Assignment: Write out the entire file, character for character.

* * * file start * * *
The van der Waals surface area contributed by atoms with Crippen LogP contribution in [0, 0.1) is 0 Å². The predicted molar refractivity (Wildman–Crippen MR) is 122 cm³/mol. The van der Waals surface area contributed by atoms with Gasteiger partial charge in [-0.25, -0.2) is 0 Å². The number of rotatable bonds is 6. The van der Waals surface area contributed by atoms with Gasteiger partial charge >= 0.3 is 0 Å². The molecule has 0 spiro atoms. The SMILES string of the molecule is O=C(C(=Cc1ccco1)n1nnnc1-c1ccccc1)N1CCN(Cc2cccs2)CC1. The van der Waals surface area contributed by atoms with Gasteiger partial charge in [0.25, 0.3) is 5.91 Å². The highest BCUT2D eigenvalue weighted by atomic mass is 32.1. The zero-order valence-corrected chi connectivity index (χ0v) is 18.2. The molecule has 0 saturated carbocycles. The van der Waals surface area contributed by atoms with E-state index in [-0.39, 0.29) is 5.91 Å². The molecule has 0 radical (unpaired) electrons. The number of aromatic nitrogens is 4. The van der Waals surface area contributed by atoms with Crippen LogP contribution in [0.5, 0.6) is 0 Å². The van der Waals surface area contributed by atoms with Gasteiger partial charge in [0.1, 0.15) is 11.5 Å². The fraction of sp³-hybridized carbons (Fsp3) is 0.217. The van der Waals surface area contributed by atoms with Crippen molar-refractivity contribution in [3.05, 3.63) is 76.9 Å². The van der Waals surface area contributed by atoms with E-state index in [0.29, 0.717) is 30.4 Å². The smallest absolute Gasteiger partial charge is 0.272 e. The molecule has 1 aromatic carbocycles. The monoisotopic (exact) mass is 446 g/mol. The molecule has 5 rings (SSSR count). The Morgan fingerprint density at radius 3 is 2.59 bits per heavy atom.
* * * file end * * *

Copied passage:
The van der Waals surface area contributed by atoms with Crippen LogP contribution in [0, 0.1) is 0 Å². The predicted molar refractivity (Wildman–Crippen MR) is 122 cm³/mol. The van der Waals surface area contributed by atoms with Gasteiger partial charge in [-0.25, -0.2) is 0 Å². The number of rotatable bonds is 6. The van der Waals surface area contributed by atoms with Gasteiger partial charge >= 0.3 is 0 Å². The molecule has 0 spiro atoms. The SMILES string of the molecule is O=C(C(=Cc1ccco1)n1nnnc1-c1ccccc1)N1CCN(Cc2cccs2)CC1. The van der Waals surface area contributed by atoms with Gasteiger partial charge in [0.25, 0.3) is 5.91 Å². The highest BCUT2D eigenvalue weighted by atomic mass is 32.1. The zero-order valence-corrected chi connectivity index (χ0v) is 18.2. The molecule has 0 saturated carbocycles. The van der Waals surface area contributed by atoms with E-state index in [-0.39, 0.29) is 5.91 Å². The molecule has 0 radical (unpaired) electrons. The number of aromatic nitrogens is 4. The van der Waals surface area contributed by atoms with Crippen LogP contribution in [0.5, 0.6) is 0 Å². The van der Waals surface area contributed by atoms with Gasteiger partial charge in [0.1, 0.15) is 11.5 Å². The fraction of sp³-hybridized carbons (Fsp3) is 0.217. The van der Waals surface area contributed by atoms with Crippen molar-refractivity contribution in [3.05, 3.63) is 76.9 Å². The van der Waals surface area contributed by atoms with E-state index in [0.29, 0.717) is 30.4 Å². The smallest absolute Gasteiger partial charge is 0.272 e. The molecule has 1 aromatic carbocycles. The monoisotopic (exact) mass is 446 g/mol. The molecule has 5 rings (SSSR count). The Morgan fingerprint density at radius 3 is 2.59 bits per heavy atom.